That is an excellent point. I would enjoy knowing how this will play out over the next 200 years. I do believe that no matter what happens, Religion will lose its political power and become increasingly marginalized.

Obviously, I could be very wrong. But what I sense is that this time we live in now is the beginning of Religion's last attempt at a surge, which I think will fail. Think about how things will change over the next 30 years once the older generation dies off.
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Old 05-25-2014, 10:22 PM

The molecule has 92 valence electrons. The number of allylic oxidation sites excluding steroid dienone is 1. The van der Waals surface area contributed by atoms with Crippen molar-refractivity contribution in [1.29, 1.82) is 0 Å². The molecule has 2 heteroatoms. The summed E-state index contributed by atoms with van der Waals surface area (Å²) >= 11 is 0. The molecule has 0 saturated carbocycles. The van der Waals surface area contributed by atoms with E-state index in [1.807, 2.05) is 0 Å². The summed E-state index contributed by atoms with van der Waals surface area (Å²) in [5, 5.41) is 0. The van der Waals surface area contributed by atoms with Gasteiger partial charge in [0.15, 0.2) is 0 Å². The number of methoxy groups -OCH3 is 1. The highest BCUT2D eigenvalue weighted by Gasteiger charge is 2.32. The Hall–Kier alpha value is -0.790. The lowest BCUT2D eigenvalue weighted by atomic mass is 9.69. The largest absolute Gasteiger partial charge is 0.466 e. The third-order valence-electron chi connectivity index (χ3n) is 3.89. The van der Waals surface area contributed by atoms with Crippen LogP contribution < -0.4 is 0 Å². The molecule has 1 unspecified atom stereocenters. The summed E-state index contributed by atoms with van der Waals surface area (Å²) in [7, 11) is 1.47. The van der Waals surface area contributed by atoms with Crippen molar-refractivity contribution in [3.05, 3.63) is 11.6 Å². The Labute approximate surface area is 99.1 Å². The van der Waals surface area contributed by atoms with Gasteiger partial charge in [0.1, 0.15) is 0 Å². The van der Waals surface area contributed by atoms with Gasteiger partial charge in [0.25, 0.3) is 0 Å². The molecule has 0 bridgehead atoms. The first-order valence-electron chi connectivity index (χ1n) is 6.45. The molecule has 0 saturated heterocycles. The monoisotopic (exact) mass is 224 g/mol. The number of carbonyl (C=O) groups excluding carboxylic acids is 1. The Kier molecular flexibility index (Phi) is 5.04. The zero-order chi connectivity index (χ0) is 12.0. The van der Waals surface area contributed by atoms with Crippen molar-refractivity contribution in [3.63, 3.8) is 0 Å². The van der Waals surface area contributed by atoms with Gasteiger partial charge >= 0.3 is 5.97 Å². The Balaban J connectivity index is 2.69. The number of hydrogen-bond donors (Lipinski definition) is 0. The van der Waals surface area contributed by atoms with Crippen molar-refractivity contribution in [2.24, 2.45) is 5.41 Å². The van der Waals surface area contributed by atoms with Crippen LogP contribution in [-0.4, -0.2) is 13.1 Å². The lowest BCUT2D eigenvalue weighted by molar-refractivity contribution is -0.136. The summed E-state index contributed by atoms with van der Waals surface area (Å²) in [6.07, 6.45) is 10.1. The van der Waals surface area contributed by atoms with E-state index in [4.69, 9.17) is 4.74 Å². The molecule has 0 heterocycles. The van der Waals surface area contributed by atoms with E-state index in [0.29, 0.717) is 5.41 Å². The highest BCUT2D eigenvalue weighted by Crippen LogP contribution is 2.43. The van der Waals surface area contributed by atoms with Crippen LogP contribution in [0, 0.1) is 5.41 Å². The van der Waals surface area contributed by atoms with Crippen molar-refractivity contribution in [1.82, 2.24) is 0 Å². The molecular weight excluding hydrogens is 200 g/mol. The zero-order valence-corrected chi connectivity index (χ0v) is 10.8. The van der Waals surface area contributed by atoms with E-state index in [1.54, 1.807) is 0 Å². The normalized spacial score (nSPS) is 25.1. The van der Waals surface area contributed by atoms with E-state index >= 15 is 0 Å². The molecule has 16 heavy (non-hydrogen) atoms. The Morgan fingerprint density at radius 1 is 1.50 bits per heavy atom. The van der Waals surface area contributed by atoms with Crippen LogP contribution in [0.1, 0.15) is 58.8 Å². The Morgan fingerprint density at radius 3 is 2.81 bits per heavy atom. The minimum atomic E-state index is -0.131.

Location: the Orion Spur
91 posts, read 86,054 times
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Quote:
Originally Posted by averysgore View Post
Definitely. As recently as the mid-90's, if you wanted contrary opinion, you had to go do research yourself. Browse the nonbelievers' books in the library or bookstore, if they even carried them.

It saves a ton of time having a massive "Biblical Contradictions" website at the tips of your fingers.
Exactly! I credit the Internet with solidifying my non-belief.